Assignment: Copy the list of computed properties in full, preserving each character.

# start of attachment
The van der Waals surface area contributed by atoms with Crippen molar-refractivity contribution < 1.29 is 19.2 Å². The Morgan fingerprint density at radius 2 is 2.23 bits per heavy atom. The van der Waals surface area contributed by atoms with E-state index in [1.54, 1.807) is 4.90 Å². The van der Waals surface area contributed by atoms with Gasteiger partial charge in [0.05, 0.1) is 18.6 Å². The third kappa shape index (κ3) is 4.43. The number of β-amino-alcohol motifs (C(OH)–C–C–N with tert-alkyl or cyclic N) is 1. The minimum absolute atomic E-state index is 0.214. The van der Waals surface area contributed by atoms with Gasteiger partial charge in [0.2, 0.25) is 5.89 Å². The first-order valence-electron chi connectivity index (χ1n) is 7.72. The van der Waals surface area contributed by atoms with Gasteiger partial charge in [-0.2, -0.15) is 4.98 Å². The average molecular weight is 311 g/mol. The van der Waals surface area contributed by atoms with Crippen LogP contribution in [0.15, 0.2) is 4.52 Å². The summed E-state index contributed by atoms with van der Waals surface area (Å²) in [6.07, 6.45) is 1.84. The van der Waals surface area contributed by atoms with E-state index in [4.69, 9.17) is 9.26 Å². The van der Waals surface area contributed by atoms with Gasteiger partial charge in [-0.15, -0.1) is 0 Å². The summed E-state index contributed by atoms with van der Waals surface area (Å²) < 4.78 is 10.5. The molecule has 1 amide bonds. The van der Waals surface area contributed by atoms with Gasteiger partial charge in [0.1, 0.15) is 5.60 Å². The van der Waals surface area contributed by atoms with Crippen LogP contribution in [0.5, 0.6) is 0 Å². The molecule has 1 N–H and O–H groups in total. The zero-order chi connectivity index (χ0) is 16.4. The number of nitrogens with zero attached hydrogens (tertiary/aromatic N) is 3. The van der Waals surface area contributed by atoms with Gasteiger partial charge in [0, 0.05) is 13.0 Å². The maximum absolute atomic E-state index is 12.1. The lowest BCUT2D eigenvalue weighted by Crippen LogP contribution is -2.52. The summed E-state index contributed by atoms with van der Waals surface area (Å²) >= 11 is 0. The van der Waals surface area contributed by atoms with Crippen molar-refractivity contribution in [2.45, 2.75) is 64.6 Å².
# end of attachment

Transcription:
The van der Waals surface area contributed by atoms with Crippen molar-refractivity contribution < 1.29 is 19.2 Å². The Morgan fingerprint density at radius 2 is 2.23 bits per heavy atom. The van der Waals surface area contributed by atoms with E-state index in [1.54, 1.807) is 4.90 Å². The van der Waals surface area contributed by atoms with Gasteiger partial charge in [0.05, 0.1) is 18.6 Å². The third kappa shape index (κ3) is 4.43. The number of β-amino-alcohol motifs (C(OH)–C–C–N with tert-alkyl or cyclic N) is 1. The minimum absolute atomic E-state index is 0.214. The van der Waals surface area contributed by atoms with Gasteiger partial charge in [0.2, 0.25) is 5.89 Å². The first-order valence-electron chi connectivity index (χ1n) is 7.72. The van der Waals surface area contributed by atoms with Gasteiger partial charge in [-0.2, -0.15) is 4.98 Å². The average molecular weight is 311 g/mol. The van der Waals surface area contributed by atoms with Crippen LogP contribution in [0.15, 0.2) is 4.52 Å². The summed E-state index contributed by atoms with van der Waals surface area (Å²) in [6.07, 6.45) is 1.84. The van der Waals surface area contributed by atoms with E-state index in [4.69, 9.17) is 9.26 Å². The van der Waals surface area contributed by atoms with Gasteiger partial charge in [-0.15, -0.1) is 0 Å². The summed E-state index contributed by atoms with van der Waals surface area (Å²) < 4.78 is 10.5. The molecule has 1 amide bonds. The van der Waals surface area contributed by atoms with Gasteiger partial charge in [0.1, 0.15) is 5.60 Å². The van der Waals surface area contributed by atoms with Crippen LogP contribution in [0.5, 0.6) is 0 Å². The molecule has 1 N–H and O–H groups in total. The zero-order chi connectivity index (χ0) is 16.4. The number of nitrogens with zero attached hydrogens (tertiary/aromatic N) is 3. The van der Waals surface area contributed by atoms with Gasteiger partial charge in [0, 0.05) is 13.0 Å². The maximum absolute atomic E-state index is 12.1. The lowest BCUT2D eigenvalue weighted by Crippen LogP contribution is -2.52. The summed E-state index contributed by atoms with van der Waals surface area (Å²) >= 11 is 0. The van der Waals surface area contributed by atoms with Crippen molar-refractivity contribution in [2.45, 2.75) is 64.6 Å².